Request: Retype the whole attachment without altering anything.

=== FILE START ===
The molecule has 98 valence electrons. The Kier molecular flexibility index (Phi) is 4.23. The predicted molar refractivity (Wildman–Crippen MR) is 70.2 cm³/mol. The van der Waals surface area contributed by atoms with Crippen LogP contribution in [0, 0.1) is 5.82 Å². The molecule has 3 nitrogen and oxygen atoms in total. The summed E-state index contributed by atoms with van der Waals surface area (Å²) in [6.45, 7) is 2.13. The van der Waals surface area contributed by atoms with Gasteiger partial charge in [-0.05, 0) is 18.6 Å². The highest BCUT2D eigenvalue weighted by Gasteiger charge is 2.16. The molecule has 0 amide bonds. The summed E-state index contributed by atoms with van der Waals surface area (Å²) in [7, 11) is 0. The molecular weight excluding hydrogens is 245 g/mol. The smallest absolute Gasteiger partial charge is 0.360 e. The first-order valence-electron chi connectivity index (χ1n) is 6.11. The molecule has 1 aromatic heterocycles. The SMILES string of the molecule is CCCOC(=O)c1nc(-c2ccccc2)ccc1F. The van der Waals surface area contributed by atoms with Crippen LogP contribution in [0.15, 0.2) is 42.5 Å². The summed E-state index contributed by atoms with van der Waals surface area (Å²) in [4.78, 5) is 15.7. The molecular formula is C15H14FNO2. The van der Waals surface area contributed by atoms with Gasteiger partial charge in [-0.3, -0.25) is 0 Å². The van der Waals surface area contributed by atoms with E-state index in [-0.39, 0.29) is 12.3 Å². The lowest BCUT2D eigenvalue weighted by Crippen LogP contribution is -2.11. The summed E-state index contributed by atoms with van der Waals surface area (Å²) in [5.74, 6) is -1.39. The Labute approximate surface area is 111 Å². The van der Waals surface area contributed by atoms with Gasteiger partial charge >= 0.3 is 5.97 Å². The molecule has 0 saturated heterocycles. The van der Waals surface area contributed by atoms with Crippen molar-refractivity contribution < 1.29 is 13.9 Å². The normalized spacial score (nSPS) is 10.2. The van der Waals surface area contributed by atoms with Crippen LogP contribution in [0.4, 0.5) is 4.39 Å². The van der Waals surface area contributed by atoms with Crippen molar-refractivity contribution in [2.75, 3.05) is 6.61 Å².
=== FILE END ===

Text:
The molecule has 98 valence electrons. The Kier molecular flexibility index (Phi) is 4.23. The predicted molar refractivity (Wildman–Crippen MR) is 70.2 cm³/mol. The van der Waals surface area contributed by atoms with Crippen LogP contribution in [0, 0.1) is 5.82 Å². The molecule has 3 nitrogen and oxygen atoms in total. The summed E-state index contributed by atoms with van der Waals surface area (Å²) in [6.45, 7) is 2.13. The van der Waals surface area contributed by atoms with Gasteiger partial charge in [-0.05, 0) is 18.6 Å². The highest BCUT2D eigenvalue weighted by Gasteiger charge is 2.16. The molecule has 0 amide bonds. The summed E-state index contributed by atoms with van der Waals surface area (Å²) in [7, 11) is 0. The molecular weight excluding hydrogens is 245 g/mol. The smallest absolute Gasteiger partial charge is 0.360 e. The first-order valence-electron chi connectivity index (χ1n) is 6.11. The molecule has 1 aromatic heterocycles. The SMILES string of the molecule is CCCOC(=O)c1nc(-c2ccccc2)ccc1F. The van der Waals surface area contributed by atoms with Crippen LogP contribution in [0.15, 0.2) is 42.5 Å². The summed E-state index contributed by atoms with van der Waals surface area (Å²) in [4.78, 5) is 15.7. The molecular formula is C15H14FNO2. The van der Waals surface area contributed by atoms with Gasteiger partial charge in [-0.3, -0.25) is 0 Å². The van der Waals surface area contributed by atoms with E-state index in [-0.39, 0.29) is 12.3 Å². The lowest BCUT2D eigenvalue weighted by Crippen LogP contribution is -2.11. The summed E-state index contributed by atoms with van der Waals surface area (Å²) in [5.74, 6) is -1.39. The Labute approximate surface area is 111 Å². The van der Waals surface area contributed by atoms with Gasteiger partial charge >= 0.3 is 5.97 Å². The molecule has 0 saturated heterocycles. The van der Waals surface area contributed by atoms with Crippen molar-refractivity contribution < 1.29 is 13.9 Å². The normalized spacial score (nSPS) is 10.2. The van der Waals surface area contributed by atoms with Crippen LogP contribution in [0.4, 0.5) is 4.39 Å². The van der Waals surface area contributed by atoms with Crippen molar-refractivity contribution in [2.75, 3.05) is 6.61 Å².